Although the future of oil prices and related exchange traded funds are usually based on the basic fundamentals of demand and supply and the Crude oil prices did indeed fall after the American Petroleum Institute (API) report citing oversupply but its interesting to note that crude oil prices have been reacting more to the financial factors (such as moves in the S&P 500 index and the USD) much more as compared to the gross fundamentals of supply and demand.
Oil rose for a second straight session on Monday to top $83 as the dollar extended 15-year lows versus the yen and weakened against the euro, bolstering the appeal of commodities as an alternative investment.
Earlier, oil prices had hit a five-month peak near $83 a barrel, boosted by a slumping dollar after a BoJ rate cut and by tanker disruptions after a French strike and a closed Texan shipping route. November crude rose 1.42 percent to $82.63 per barrel, the highest settlement since closing at $86.19 on May 3rd.
Crude Oil vs. Financial Factors
An 8% stronger S&P 500 and a 4% weaker USD could very well push oil up to USD85/bbl level as a regression on oil as a function of the S&P 500 and the USD since September 1 suggests that current equity and currency levels are compatible with USD80/bbl oil.
Crude oil prices are not only highly sensitive to global political and economic developments but also the US dollar as most of the worldwide oil sales are denominated in dollars. Usually when the dollar’s value declines as against the euro, effective costs in dollars increases and so does the pricing of the crude. The dollar meanwhile reached its lowest level against the euro since February as speculation grows on an impending intervention by the US Federal Reserve to boost the ailing economy.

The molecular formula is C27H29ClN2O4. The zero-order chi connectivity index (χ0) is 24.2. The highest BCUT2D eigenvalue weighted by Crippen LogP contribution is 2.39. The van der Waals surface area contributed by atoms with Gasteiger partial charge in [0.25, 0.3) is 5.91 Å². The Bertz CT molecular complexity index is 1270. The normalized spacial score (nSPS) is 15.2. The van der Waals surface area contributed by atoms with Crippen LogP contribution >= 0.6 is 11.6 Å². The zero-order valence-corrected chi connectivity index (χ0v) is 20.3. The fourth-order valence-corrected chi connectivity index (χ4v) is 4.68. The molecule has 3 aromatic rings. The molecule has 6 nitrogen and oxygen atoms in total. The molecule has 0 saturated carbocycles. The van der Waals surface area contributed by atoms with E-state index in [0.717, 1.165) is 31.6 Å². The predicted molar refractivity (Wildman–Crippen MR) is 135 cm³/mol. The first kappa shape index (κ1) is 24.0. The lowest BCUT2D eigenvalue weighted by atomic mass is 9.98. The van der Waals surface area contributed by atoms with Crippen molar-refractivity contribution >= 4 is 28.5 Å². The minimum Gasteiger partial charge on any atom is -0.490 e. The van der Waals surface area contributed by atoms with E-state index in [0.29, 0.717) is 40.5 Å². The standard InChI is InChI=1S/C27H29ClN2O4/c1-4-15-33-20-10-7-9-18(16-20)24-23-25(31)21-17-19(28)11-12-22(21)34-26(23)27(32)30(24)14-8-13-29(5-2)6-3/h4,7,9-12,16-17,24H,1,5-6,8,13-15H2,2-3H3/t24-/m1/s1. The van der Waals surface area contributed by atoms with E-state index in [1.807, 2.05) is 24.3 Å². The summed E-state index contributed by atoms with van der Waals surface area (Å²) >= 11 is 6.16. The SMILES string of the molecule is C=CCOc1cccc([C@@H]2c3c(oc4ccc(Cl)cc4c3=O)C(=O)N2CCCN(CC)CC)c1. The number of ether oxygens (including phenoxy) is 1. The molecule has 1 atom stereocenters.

Comparison of NYMEX WTI and ICE Dollar Index futures,overlaid, since January 2000: (Source Bloomberg)
Oil Global Outlook:
According to the Oil Market Report released in September 2010 by The International Energy Agency (IEA), Global oil demand is projected to average 86.6 mb/d in 2010 and 87.9 mb/d in 2011. 2010 readings were revised marginally higher based on stronger data from OECD (Organization for Economic Co-operation and Development) countries. The report also projects global oil demand to grow by more than 25% in the coming 20 years:
For the short-term, investors are better off keeping an eye on market trends, geopolitical risk, credit issues while for the long-term, investors would consider the correlation with overall global growth and economic recovery, improved industrialization and growing oil demand from India and China.
United States Oil Fund (NYSEARCA:USO): The investment objective of USO is for changes in percentage terms of the units' net asset value to reflect the changes in percentage terms of the spot price of light, sweet crude oil, as measured by the changes in price of the futures contract on light, sweet crude oil traded on the New York Mercantile Exchange that is the near month contract to expire, less USO's expenses.
Expense Ratio: 0.80%
United States 12 Month Oil (NYSEARCA:USL): The investment objective of USL is to have the changes in percentage terms of the units' net asset value reflect the changes in percentage terms of the price of light, sweet crude oil, as measured by the changes in the average of the prices of 12 futures contracts on crude oil traded on the New York Mercantile Exchange
Expense Ratio: 0.86%
PowerShares DB Oil Fund (NYSEARCA:DBO): The Index is a rules-based index composed of futures contracts on Light Sweet Crude Oil (WTI) and is intended to reflect the performance of crude oil. You can't invest directly in an index.
Expense Ratio: 0.50%
The iPath S&P GSCI Crude Oil Total Return Index ETN (NYSEARCA:OIL): The index reflects the returns that are potentially available through an unleveraged investment in the West Texas Intermediate (WTI) crude oil futures contract plus the Treasury Bill rate of interest that could be earned on funds committed to the trading of the underlying contracts.
Expense Ratio: 0.75%
Disclosure: No positions